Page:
Thursday, 10 December 2015

Land of the Free

When I was a kid, my brothers and sister and I spent a lot of time on our grandparents' farm.

One of our favourite things to do was play in the granary full of canola, or rapeseed as we called it then. We would climb up the homemade ladder on the outside of the wooden building, climbing far over our own heads, jumping into the pile of shiny little black seeds. We would see how far down we could wiggle and still pull ourselves out again.  It was a ton of fun. We didn't think of the danger. Every now and then Granddad would say, "You kids aren't playing in the rapeseed, are you?"  "No," we would say. Thinking we weren't supposed to be in there because we might reduce the quality of his harvest.

So when I heard about the three little girls who were killed, it was chilling. I knew that could have been me slipping down under the seeds, unable to pull myself up. My brothers following in a desperate attempt to save me, perishing in the same way, suffocating under all those little black seeds.

We never thought of the farm as dangerous. It was home. It was familiar. We collected eggs and fed chickens and found the barn cats and their kittens. We leaped from the hay loft. We climbed as high as we could on the stacks of hay bales. Once a mouse ran up the inside of my brother's pants and that was hilarious. We wandered around the cows and horses. Swam in the river. Played on the old tractor and in pickup truck.  Dressed up in old clothes. Picked wild strawberries and saskatoons. Slept overnight in the old bunkhouse, loading up the airtight heater to the point it glowed red. It was a place where we were free.

My grandfather
My parents and grandparents were not risk-takers. They were not in any way casual in the way they raised us. We were warned about certain things. We learned a healthy respect for machinery. We knew which animals to avoid. We weren't allowed to swim unsupervised until we reached a certain skill level. We had a healthy fear of crossing the highway where my grandmother herself died. So I understand when people say they are angry about Bill 6. I really do. I understand resenting any implication that farm parents don't teach their children safety skills. The family farm is their home and they believe they and their employees and their kids are safe. They don't want anyone setting safety standards for them, any more than I would want someone telling me how to store my kitchen knives or the propane for my barbecue.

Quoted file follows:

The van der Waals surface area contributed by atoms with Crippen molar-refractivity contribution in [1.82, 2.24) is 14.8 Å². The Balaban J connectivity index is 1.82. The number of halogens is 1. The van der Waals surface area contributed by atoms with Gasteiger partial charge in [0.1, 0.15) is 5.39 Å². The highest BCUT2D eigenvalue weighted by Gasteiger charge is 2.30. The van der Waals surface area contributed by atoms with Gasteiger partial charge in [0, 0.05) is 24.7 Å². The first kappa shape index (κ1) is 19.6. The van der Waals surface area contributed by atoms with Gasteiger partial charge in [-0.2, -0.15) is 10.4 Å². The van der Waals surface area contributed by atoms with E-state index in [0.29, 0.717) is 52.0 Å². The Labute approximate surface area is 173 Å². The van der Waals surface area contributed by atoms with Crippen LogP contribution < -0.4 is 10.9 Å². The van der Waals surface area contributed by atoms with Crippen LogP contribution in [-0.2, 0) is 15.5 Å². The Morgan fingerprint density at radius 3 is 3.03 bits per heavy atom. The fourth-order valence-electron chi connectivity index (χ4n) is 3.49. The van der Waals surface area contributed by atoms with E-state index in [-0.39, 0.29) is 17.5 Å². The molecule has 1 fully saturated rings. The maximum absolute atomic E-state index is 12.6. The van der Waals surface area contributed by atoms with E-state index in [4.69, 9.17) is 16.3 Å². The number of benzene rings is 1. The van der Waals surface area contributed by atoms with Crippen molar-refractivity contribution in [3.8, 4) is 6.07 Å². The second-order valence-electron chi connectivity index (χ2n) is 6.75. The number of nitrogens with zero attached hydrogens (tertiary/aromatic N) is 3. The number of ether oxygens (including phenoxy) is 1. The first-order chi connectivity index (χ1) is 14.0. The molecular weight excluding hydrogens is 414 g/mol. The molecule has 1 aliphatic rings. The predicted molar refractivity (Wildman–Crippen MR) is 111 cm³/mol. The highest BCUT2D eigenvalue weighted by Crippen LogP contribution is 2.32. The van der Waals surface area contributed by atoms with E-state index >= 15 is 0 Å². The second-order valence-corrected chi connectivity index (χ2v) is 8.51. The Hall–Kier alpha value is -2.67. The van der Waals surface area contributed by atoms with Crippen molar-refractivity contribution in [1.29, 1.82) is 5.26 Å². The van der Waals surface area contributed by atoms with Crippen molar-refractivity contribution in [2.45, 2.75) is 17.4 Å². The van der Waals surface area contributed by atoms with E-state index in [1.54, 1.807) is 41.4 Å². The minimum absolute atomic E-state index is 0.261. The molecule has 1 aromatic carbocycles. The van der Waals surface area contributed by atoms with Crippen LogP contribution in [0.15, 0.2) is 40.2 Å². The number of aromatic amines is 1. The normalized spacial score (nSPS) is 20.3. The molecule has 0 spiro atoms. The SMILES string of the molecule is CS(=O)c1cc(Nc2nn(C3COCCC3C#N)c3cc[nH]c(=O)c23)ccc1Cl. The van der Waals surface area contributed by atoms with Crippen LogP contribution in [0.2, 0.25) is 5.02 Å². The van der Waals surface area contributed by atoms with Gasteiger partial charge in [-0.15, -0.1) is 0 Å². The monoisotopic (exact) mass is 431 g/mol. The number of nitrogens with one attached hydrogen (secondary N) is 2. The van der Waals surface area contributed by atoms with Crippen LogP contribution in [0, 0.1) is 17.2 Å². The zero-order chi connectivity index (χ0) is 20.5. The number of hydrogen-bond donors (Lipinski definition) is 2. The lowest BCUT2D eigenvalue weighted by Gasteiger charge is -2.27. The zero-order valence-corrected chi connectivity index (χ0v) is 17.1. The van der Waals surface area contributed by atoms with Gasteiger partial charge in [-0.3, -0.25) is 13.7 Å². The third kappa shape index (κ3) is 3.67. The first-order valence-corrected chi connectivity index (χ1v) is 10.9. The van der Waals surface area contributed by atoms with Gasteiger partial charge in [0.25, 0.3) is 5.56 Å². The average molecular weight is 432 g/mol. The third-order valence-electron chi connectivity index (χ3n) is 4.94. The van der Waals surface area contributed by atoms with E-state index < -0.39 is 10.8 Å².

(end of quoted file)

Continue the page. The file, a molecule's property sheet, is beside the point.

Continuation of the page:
But the facts are the facts. As idyllic as farm life may seem, a farm is also a work-site. It contains far more dangers than a house. Should we romanticize a way of life that includes death and injury without recourse for the victims? Five children died on family farms last year. The three girls in the canola. A ten year old boy driving a forklift. These children were not safe.  They were denied the opportunity to continue the way of life their parents hold dear.

In high school Social Studies we look at many issues when it comes to liberty.

We look at the degree to which we should sacrifice individual rights and freedoms for security. We give up our individual right to drive as fast as we can or drive while impaired to ensure traffic safety. We give up our right to carry a pair of scissors onto a plane for public security. We give up our right to smoke in a public place so others will be free from the harmful effects of secondhand smoke. We give up privacy every time a CCTV camera is focused our way. It's part of living in a civilized society where the rights of the community take precedence over the freedoms of a few.

We also look at positive and negative freedoms. Freedom from and freedom to. The owner of a family farm may want freedom from government interference. But an employee or a child deserves the freedom to be safe. The freedom to say no when asked to perform dangerous tasks. The freedom to financial security if an accident occurs. The freedom to grow up.